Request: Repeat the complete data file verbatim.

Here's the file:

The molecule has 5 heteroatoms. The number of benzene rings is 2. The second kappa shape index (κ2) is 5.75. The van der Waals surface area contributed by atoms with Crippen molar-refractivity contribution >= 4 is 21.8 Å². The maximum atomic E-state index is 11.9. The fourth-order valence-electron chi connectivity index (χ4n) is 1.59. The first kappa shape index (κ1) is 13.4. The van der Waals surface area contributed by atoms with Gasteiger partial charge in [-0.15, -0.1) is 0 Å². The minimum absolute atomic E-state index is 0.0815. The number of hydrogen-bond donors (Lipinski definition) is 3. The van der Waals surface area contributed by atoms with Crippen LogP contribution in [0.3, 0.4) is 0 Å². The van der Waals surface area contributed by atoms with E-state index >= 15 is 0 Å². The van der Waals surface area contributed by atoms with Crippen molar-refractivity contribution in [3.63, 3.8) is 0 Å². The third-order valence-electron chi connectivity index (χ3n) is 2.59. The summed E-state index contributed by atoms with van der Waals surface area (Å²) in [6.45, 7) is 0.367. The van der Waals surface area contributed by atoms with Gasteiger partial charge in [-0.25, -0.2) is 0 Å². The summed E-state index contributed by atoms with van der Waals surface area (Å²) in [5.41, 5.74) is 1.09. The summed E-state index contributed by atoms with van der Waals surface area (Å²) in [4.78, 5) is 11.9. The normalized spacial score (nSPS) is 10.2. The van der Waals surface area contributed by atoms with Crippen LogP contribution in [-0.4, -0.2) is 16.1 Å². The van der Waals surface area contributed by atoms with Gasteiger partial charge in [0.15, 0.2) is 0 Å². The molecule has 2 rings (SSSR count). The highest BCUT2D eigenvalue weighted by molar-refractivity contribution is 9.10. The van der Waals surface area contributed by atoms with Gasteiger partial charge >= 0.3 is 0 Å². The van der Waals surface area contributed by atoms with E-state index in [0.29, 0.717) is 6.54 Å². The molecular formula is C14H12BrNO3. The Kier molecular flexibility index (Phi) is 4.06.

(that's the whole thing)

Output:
The molecule has 5 heteroatoms. The number of benzene rings is 2. The second kappa shape index (κ2) is 5.75. The van der Waals surface area contributed by atoms with Crippen molar-refractivity contribution >= 4 is 21.8 Å². The maximum atomic E-state index is 11.9. The fourth-order valence-electron chi connectivity index (χ4n) is 1.59. The first kappa shape index (κ1) is 13.4. The van der Waals surface area contributed by atoms with Gasteiger partial charge in [-0.15, -0.1) is 0 Å². The minimum absolute atomic E-state index is 0.0815. The number of hydrogen-bond donors (Lipinski definition) is 3. The van der Waals surface area contributed by atoms with Crippen LogP contribution in [0.3, 0.4) is 0 Å². The van der Waals surface area contributed by atoms with E-state index >= 15 is 0 Å². The van der Waals surface area contributed by atoms with Crippen molar-refractivity contribution in [3.63, 3.8) is 0 Å². The third-order valence-electron chi connectivity index (χ3n) is 2.59. The summed E-state index contributed by atoms with van der Waals surface area (Å²) in [6.45, 7) is 0.367. The van der Waals surface area contributed by atoms with Gasteiger partial charge in [-0.25, -0.2) is 0 Å². The summed E-state index contributed by atoms with van der Waals surface area (Å²) in [5.41, 5.74) is 1.09. The summed E-state index contributed by atoms with van der Waals surface area (Å²) in [4.78, 5) is 11.9. The normalized spacial score (nSPS) is 10.2. The van der Waals surface area contributed by atoms with Crippen LogP contribution in [-0.4, -0.2) is 16.1 Å². The van der Waals surface area contributed by atoms with Gasteiger partial charge in [0.15, 0.2) is 0 Å². The molecule has 2 rings (SSSR count). The highest BCUT2D eigenvalue weighted by molar-refractivity contribution is 9.10. The van der Waals surface area contributed by atoms with Gasteiger partial charge >= 0.3 is 0 Å². The van der Waals surface area contributed by atoms with E-state index in [0.29, 0.717) is 6.54 Å². The molecular formula is C14H12BrNO3. The Kier molecular flexibility index (Phi) is 4.06.